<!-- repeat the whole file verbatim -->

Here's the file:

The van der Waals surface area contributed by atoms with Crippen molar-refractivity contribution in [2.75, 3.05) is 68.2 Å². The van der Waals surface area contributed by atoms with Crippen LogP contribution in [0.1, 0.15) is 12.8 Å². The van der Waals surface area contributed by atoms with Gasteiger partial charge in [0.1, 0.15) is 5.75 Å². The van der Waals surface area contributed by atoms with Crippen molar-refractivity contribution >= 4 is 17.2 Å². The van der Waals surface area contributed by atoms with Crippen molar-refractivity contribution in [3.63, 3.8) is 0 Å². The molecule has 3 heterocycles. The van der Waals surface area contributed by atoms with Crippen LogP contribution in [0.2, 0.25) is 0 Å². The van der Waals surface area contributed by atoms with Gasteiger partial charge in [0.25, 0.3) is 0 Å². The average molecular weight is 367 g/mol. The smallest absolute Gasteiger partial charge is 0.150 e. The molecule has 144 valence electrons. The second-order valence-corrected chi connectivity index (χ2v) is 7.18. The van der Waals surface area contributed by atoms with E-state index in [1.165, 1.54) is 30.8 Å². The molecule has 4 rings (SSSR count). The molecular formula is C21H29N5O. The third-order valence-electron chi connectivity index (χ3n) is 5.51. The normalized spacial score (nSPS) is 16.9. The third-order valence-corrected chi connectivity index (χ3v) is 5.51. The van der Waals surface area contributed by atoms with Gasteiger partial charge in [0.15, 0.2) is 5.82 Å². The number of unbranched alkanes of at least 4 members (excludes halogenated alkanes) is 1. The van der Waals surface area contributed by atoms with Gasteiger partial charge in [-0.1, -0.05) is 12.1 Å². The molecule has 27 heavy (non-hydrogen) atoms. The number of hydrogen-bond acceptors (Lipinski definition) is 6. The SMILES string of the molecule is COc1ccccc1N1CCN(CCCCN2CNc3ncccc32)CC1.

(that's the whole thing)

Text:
The van der Waals surface area contributed by atoms with Crippen molar-refractivity contribution in [2.75, 3.05) is 68.2 Å². The van der Waals surface area contributed by atoms with Crippen LogP contribution in [0.1, 0.15) is 12.8 Å². The van der Waals surface area contributed by atoms with Gasteiger partial charge in [0.1, 0.15) is 5.75 Å². The van der Waals surface area contributed by atoms with Crippen molar-refractivity contribution >= 4 is 17.2 Å². The van der Waals surface area contributed by atoms with Crippen molar-refractivity contribution in [3.63, 3.8) is 0 Å². The molecule has 3 heterocycles. The van der Waals surface area contributed by atoms with Crippen LogP contribution in [0.2, 0.25) is 0 Å². The van der Waals surface area contributed by atoms with Gasteiger partial charge in [0.25, 0.3) is 0 Å². The average molecular weight is 367 g/mol. The smallest absolute Gasteiger partial charge is 0.150 e. The molecule has 144 valence electrons. The second-order valence-corrected chi connectivity index (χ2v) is 7.18. The van der Waals surface area contributed by atoms with E-state index in [1.165, 1.54) is 30.8 Å². The molecule has 4 rings (SSSR count). The molecular formula is C21H29N5O. The third-order valence-electron chi connectivity index (χ3n) is 5.51. The normalized spacial score (nSPS) is 16.9. The third-order valence-corrected chi connectivity index (χ3v) is 5.51. The van der Waals surface area contributed by atoms with Gasteiger partial charge in [0.15, 0.2) is 5.82 Å². The number of unbranched alkanes of at least 4 members (excludes halogenated alkanes) is 1. The van der Waals surface area contributed by atoms with Gasteiger partial charge in [-0.1, -0.05) is 12.1 Å². The molecule has 27 heavy (non-hydrogen) atoms. The number of hydrogen-bond acceptors (Lipinski definition) is 6. The SMILES string of the molecule is COc1ccccc1N1CCN(CCCCN2CNc3ncccc32)CC1.